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I am working on precise time stamping of packets being captured from a network. An interrupt is generated at every packet reception. Thus an interrupt handler registered by the Ethernet driver queues the captured packets. I have 2 questions

  1. Who performs the time stamping on each packet, the interrupt handler or the kernel which processes the packets from the queue.
  2. Depending on which task (interrupt handler or kernel, both being in kernel space) performs the time stamping, how can I increase its priority in a normal kernel (i.e. without using a RT kernel)
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Linux targets a wide variety of hardware. Not every piece of hardware or architecture can support priorities. The answer to your question will depend on the type of hardware in use and will never be portable across different Linux targets. –  artless noise Sep 2 '13 at 17:28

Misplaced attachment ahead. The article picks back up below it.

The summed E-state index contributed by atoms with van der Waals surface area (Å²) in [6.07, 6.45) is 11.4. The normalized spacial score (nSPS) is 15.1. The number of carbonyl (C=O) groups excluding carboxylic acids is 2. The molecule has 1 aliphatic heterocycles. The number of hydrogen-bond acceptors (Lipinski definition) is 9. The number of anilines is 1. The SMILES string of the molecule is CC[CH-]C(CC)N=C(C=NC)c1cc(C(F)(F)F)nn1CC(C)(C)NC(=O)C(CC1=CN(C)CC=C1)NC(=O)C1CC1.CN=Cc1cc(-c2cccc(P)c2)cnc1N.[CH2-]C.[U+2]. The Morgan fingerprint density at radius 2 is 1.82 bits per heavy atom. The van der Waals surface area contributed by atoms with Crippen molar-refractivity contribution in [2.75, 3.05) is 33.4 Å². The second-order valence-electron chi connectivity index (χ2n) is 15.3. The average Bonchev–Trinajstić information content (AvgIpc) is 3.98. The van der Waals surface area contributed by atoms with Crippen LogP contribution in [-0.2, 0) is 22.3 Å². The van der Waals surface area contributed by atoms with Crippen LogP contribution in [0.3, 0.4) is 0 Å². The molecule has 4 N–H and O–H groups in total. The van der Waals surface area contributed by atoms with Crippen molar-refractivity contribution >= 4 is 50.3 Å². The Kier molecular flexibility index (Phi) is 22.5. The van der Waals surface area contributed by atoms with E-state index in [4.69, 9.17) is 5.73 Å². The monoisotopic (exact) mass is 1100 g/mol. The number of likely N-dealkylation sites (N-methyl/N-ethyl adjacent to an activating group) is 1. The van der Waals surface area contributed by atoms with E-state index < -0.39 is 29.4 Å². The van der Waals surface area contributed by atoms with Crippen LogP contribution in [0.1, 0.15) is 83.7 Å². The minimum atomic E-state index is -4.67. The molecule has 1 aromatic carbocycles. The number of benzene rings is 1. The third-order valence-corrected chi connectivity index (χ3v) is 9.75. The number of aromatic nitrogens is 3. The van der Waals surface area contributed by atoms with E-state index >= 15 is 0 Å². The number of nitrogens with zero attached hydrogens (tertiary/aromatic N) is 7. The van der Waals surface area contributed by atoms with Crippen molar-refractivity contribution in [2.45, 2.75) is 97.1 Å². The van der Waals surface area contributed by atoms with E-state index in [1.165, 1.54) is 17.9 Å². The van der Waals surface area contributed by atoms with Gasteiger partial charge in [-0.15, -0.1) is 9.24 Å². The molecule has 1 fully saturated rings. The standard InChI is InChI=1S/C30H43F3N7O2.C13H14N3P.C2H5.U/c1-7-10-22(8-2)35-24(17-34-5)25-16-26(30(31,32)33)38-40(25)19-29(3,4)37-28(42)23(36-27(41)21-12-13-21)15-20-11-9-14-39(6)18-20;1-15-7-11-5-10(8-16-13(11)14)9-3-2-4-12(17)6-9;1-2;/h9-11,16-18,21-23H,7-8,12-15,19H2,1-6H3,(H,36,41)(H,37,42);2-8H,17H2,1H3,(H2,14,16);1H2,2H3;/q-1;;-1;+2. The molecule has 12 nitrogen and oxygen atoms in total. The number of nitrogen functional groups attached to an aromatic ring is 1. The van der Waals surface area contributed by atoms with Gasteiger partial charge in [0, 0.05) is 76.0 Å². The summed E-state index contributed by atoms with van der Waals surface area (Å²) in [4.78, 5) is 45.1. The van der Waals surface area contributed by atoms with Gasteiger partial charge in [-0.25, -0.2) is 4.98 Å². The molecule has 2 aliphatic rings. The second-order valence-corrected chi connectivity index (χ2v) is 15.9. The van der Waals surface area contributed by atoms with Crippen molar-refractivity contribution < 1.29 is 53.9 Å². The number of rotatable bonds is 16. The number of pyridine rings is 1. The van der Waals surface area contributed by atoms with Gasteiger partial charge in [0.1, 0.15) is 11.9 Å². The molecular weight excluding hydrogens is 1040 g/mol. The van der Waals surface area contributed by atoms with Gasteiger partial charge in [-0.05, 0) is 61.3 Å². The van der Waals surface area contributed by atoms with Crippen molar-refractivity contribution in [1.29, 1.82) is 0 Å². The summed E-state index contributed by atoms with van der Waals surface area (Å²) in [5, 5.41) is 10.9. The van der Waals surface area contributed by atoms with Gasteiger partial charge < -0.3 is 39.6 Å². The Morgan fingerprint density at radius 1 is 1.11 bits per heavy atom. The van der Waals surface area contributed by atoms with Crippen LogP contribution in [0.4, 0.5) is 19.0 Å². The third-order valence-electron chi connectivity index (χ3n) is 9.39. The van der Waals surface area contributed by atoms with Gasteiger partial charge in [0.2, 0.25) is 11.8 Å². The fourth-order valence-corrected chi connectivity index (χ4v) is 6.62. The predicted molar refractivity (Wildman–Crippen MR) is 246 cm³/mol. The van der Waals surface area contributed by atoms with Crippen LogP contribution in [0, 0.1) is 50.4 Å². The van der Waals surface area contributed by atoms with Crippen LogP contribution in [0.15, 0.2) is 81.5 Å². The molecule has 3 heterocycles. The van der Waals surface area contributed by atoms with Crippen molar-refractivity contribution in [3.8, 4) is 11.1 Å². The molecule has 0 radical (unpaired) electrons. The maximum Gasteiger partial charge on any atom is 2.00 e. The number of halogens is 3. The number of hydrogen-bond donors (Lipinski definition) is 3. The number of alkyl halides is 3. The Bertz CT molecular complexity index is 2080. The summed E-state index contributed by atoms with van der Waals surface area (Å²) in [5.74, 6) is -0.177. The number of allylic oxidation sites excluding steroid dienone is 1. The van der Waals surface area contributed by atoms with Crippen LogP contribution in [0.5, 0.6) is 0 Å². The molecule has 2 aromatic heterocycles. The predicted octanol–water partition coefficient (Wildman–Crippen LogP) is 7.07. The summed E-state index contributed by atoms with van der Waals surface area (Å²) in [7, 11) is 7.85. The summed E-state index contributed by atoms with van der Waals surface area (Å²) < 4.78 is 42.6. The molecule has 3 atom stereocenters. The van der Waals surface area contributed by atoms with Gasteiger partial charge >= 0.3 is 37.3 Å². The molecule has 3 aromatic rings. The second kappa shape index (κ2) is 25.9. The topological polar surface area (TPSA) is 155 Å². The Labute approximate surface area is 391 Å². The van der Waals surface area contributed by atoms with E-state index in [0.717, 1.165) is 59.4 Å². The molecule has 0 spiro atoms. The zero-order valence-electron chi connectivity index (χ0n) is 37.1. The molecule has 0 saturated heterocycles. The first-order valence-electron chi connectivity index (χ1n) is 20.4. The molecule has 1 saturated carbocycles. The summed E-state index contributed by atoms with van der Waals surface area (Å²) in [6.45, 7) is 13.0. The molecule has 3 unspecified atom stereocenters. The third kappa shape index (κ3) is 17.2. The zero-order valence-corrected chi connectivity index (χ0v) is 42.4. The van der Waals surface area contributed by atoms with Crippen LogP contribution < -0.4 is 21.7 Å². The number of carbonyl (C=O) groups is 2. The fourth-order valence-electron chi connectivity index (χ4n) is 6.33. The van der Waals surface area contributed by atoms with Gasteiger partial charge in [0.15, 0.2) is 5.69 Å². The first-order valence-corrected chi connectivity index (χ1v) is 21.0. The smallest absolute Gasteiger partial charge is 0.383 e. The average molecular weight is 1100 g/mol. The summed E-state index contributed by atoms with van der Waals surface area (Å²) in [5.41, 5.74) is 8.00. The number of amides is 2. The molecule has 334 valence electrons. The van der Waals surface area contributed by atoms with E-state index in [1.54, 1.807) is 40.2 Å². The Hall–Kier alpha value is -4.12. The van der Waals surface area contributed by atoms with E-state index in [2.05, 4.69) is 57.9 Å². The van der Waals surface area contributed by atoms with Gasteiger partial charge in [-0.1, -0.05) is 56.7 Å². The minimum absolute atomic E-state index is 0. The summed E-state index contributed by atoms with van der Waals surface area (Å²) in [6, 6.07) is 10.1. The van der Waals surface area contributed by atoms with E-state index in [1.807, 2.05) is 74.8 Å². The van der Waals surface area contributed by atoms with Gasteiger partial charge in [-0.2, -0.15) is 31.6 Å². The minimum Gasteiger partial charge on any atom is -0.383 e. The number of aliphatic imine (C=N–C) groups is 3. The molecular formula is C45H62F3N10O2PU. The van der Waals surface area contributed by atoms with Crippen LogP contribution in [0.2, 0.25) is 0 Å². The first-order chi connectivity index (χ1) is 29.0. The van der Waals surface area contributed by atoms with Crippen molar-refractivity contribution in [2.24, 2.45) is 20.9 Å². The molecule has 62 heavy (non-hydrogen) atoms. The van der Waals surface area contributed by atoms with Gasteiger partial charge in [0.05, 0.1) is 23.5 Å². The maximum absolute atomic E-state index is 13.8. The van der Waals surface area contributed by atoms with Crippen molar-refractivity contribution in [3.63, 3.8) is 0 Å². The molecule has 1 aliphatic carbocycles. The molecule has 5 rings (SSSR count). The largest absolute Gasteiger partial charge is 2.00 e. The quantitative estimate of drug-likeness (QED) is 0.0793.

I have an Intel NIC with e1000e driver (which supports interrupt throttle rate). Now I am trying to use a RT- Linux and give priority to the thread which actually time stamps the packets. Do you mean that the e1000e driver will not support priorities? –  Undefined_Argument Sep 3 '13 at 9:42
I mean the CPU interrupt controller needs to support it. You are talking about the interrupt source. The source gets routed to a series of controllers which get routed to the CPU. They all need to support priorities for it to work. Typically each interrupt controller will support a priority. For example if there are 16 interrupt sources and four priorities, then 16*2=32 bits can specify a priority for each interrupt. The interrupt handler code for the CPU then need to support re-entrant interrupts as we may start handling a lower priority and then need to pre-empt; not simple to do. –  artless noise Sep 3 '13 at 17:06

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